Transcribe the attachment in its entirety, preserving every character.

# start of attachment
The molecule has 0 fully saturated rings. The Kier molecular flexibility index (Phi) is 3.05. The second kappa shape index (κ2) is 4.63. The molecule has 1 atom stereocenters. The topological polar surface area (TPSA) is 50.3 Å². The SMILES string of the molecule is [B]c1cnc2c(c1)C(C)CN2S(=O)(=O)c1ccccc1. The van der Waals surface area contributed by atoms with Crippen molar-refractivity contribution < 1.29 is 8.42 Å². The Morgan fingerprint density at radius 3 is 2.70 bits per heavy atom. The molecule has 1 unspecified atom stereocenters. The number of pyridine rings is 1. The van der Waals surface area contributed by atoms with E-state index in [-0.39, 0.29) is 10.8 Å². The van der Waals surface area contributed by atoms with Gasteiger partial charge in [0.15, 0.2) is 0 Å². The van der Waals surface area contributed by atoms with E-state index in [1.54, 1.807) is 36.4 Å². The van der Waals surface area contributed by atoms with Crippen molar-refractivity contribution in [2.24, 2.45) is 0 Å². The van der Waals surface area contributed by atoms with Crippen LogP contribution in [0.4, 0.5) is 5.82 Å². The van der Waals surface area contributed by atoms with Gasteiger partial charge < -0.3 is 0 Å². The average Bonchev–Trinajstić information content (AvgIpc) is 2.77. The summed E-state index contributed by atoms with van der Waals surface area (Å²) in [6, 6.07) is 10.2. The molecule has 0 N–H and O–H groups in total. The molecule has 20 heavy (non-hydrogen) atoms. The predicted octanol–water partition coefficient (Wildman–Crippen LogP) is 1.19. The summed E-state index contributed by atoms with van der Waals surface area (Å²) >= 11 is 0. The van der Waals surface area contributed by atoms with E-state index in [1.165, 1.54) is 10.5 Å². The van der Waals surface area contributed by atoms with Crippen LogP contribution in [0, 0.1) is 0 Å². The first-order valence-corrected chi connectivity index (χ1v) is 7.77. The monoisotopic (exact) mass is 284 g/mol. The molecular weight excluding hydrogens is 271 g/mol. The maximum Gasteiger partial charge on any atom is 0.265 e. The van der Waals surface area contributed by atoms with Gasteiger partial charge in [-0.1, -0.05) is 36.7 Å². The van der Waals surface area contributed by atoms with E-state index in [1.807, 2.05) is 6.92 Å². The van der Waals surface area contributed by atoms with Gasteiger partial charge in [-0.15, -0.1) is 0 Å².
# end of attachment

The molecule has 0 fully saturated rings. The Kier molecular flexibility index (Phi) is 3.05. The second kappa shape index (κ2) is 4.63. The molecule has 1 atom stereocenters. The topological polar surface area (TPSA) is 50.3 Å². The SMILES string of the molecule is [B]c1cnc2c(c1)C(C)CN2S(=O)(=O)c1ccccc1. The van der Waals surface area contributed by atoms with Crippen molar-refractivity contribution < 1.29 is 8.42 Å². The Morgan fingerprint density at radius 3 is 2.70 bits per heavy atom. The molecule has 1 unspecified atom stereocenters. The number of pyridine rings is 1. The van der Waals surface area contributed by atoms with E-state index in [-0.39, 0.29) is 10.8 Å². The van der Waals surface area contributed by atoms with Gasteiger partial charge in [0.15, 0.2) is 0 Å². The van der Waals surface area contributed by atoms with E-state index in [1.54, 1.807) is 36.4 Å². The van der Waals surface area contributed by atoms with Crippen molar-refractivity contribution in [2.24, 2.45) is 0 Å². The van der Waals surface area contributed by atoms with Crippen LogP contribution in [0.4, 0.5) is 5.82 Å². The van der Waals surface area contributed by atoms with Gasteiger partial charge < -0.3 is 0 Å². The average Bonchev–Trinajstić information content (AvgIpc) is 2.77. The summed E-state index contributed by atoms with van der Waals surface area (Å²) in [6, 6.07) is 10.2. The molecule has 0 N–H and O–H groups in total. The molecule has 20 heavy (non-hydrogen) atoms. The predicted octanol–water partition coefficient (Wildman–Crippen LogP) is 1.19. The summed E-state index contributed by atoms with van der Waals surface area (Å²) >= 11 is 0. The van der Waals surface area contributed by atoms with E-state index in [1.165, 1.54) is 10.5 Å². The van der Waals surface area contributed by atoms with Crippen LogP contribution in [0, 0.1) is 0 Å². The first-order valence-corrected chi connectivity index (χ1v) is 7.77. The monoisotopic (exact) mass is 284 g/mol. The molecular weight excluding hydrogens is 271 g/mol. The maximum Gasteiger partial charge on any atom is 0.265 e. The van der Waals surface area contributed by atoms with Gasteiger partial charge in [-0.1, -0.05) is 36.7 Å². The van der Waals surface area contributed by atoms with E-state index in [1.807, 2.05) is 6.92 Å². The van der Waals surface area contributed by atoms with Gasteiger partial charge in [-0.15, -0.1) is 0 Å².